Prospects of Retaining Long-Term Growth in Health Spending among the BRICs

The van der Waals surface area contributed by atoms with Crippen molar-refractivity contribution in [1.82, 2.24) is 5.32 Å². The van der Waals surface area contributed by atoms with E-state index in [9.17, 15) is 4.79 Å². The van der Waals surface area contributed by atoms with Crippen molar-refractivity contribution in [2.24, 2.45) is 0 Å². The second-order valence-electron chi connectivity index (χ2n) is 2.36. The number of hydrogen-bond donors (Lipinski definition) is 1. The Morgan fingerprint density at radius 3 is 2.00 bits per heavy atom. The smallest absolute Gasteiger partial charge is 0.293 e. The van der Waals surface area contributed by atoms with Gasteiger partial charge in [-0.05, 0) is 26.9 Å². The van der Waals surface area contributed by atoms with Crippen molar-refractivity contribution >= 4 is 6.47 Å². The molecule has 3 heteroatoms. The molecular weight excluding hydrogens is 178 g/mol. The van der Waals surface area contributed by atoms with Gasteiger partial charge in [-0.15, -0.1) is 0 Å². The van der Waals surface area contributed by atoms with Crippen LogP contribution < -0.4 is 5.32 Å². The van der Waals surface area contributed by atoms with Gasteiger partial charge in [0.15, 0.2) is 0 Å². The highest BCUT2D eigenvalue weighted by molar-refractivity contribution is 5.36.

All aforementioned data point out to the several important facts. In the beginning of observation period, Brazil was dominating the BRICs landscape both in terms of nominal and PPP and percentage of gross domestic product health spending (13). Over the course of years, Brazil remained on the lead only in terms of last one (14). It is THE expressed as percentage of GDP reached 9.31% topping the list with both scale of increased and its absolute value. India, regardless of huge increase in national welfare and economic output decided to forcibly maintain its expenditure at 4% of GDP (15). Respective amount available for various health programs became much larger anyway, so it recorded successes in expanding health insurance coverage and access to medical services (16). One important advantage of India compared to its three remaining counterparts is far younger population due to delayed population aging process in this large nation. Therefore, the burden of major prosperity diseases and elderly age remains significantly easier to cope with (17). Although India’s share in BRIC’s joint THE fell significantly in percentage terms we should not forget that scope of financial means disposable for health care actually quadrupled in same period in both nominal and PPP terms. Russian Federation recorded growth of THE in all terms over past two decades but its share of BRIC’s joint THE remained at the same level (18). Nevertheless, systemic health reforms and overall economic performance were developing in the last BRIC’s member faster than anywhere else (19). The BRIC’s composition of THE observed as national level spending from year to year becomes more and more dominated by China. This is still not the case with per capita spending where Russia’s THE per capita exceeds Chines three times ($1,474 PPP in 2012) and Brazilian ($1,109 PPP in 2012) more than twice. Many of microeconomic indicators and identified health system weaknesses point out that there is long ahead of Chinese health reforms (20). Regardless of some setbacks global multinational industry of pharmaceuticals and medicinal devices will target and support largest global markets (21). The potential of all BRIC nations, led by People’s Republic of China to absorb new medical technologies and further raise demand for medical goods and services will most likely remain high in the long run (22).